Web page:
The International Space Station (ISS) National Lab is a valuable platform for conducting research in space not only to benefit life on Earth but also to benefit the Earth itself. Check out some of the ways investigators from innovative companies and academia are leveraging the ISS National Lab for upcoming research projects with important applications in sustainability.
A project by Eclipse Energy Systems aims to evaluate technology that could be used for smart roofing that switches from blocking heat in summer months to passing heat in winter months. The company’s variable emittance device is an electronically controlled electrochromic coating that switches in the infrared wavelength in a similar way that some eyewear switches from clear to tinted in the visible wavelength. Smart-roofing technology could be used to reduce energy consumption and costs associated with heating and cooling.
Removing carbon dioxide (CO2) is necessary to support life in closed environments such as passenger aircraft and submarines. A project by Honeywell will demonstrate a type of liquid-based CO2 removal system that uses a spray scrubber and “ionic liquids,” a new class of liquid CO2 absorbents recently identified by the company. Liquid-based CO2 removal systems, currently used on submarines, are reusable and energy efficient. Honeywell’s research could lead to wider applications of this technology, such as in commercial airliners, which could reduce the fuel usage, fuel costs, and carbon emissions of the aircraft. Ionic liquids also have potential applications in limiting the amount of CO2 released into the atmosphere from power plants.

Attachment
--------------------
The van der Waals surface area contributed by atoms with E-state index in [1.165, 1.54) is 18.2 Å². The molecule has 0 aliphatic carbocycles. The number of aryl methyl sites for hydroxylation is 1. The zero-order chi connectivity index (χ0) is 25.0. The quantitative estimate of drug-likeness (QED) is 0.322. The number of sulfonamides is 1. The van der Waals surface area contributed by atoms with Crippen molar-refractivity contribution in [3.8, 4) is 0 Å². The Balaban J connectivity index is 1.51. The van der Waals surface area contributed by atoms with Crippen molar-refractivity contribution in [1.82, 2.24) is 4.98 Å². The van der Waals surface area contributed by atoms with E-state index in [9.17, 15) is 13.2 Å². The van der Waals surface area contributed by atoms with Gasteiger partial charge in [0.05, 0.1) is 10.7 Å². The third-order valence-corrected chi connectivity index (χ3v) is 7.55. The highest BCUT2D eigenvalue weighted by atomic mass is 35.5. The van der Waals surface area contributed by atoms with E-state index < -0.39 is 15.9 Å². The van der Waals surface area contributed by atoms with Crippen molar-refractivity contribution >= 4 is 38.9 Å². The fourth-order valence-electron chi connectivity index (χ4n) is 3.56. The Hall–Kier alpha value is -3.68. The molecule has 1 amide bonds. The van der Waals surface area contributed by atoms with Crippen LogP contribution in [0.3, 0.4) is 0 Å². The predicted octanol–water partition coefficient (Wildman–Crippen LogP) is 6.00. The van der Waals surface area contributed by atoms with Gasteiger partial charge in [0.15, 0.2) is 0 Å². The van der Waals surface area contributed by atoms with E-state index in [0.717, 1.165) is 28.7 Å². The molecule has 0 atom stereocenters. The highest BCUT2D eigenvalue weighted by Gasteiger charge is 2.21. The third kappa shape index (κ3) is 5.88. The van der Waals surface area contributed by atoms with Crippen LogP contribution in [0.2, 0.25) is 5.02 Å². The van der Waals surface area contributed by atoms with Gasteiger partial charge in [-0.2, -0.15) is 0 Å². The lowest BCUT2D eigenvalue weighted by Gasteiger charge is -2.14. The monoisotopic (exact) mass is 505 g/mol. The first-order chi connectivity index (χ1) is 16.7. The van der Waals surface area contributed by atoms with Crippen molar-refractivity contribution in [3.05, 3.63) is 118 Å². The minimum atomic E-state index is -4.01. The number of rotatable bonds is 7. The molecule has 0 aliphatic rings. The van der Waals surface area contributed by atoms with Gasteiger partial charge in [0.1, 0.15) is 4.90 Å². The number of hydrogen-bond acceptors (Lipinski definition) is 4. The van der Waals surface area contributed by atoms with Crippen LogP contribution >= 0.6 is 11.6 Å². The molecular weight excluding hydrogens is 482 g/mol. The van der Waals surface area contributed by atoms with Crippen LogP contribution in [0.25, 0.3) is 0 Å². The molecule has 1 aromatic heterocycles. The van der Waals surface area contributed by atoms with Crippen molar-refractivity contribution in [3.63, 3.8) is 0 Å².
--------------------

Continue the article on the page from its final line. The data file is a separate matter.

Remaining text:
Heat pipes are a type of heat transfer device routinely used for cooling electronic equipment, such as laptop computers. A project by the Rensselaer Polytechnic Institute will examine the gas-liquid interfaces of various organic mixtures used in heat pipes. Heat pipes use fluid to transfer heat, and an essential feature of these devices is that the fluid undergoes a phase change from liquid to vapor. The detailed motion of the liquid and vapor, and the motion and dynamics of the interface between the two phases, can strongly affect the performance of heat pipes and similar systems. Improving heat pipe function could result in substantial energy savings in energy transmission, manufacturing processes, and the operation of electronic devices.
Precision oil drilling
A project by the University of California, Santa Barbara seeks to improve the fundamental understanding of physical interactions between soil and sediment particles on Earth. This research is important for geologists and engineers who work with sediments on Earth’s surface in applications such as environmental and geological monitoring, carbon cycle modeling, the sequestration (or isolation) and mobilization of contaminants, and improved precision in deep-water hydrocarbon exploration. In microgravity, researchers can observe how particles cluster over long time scales without gravitational settling, which complicates measurements taken on Earth.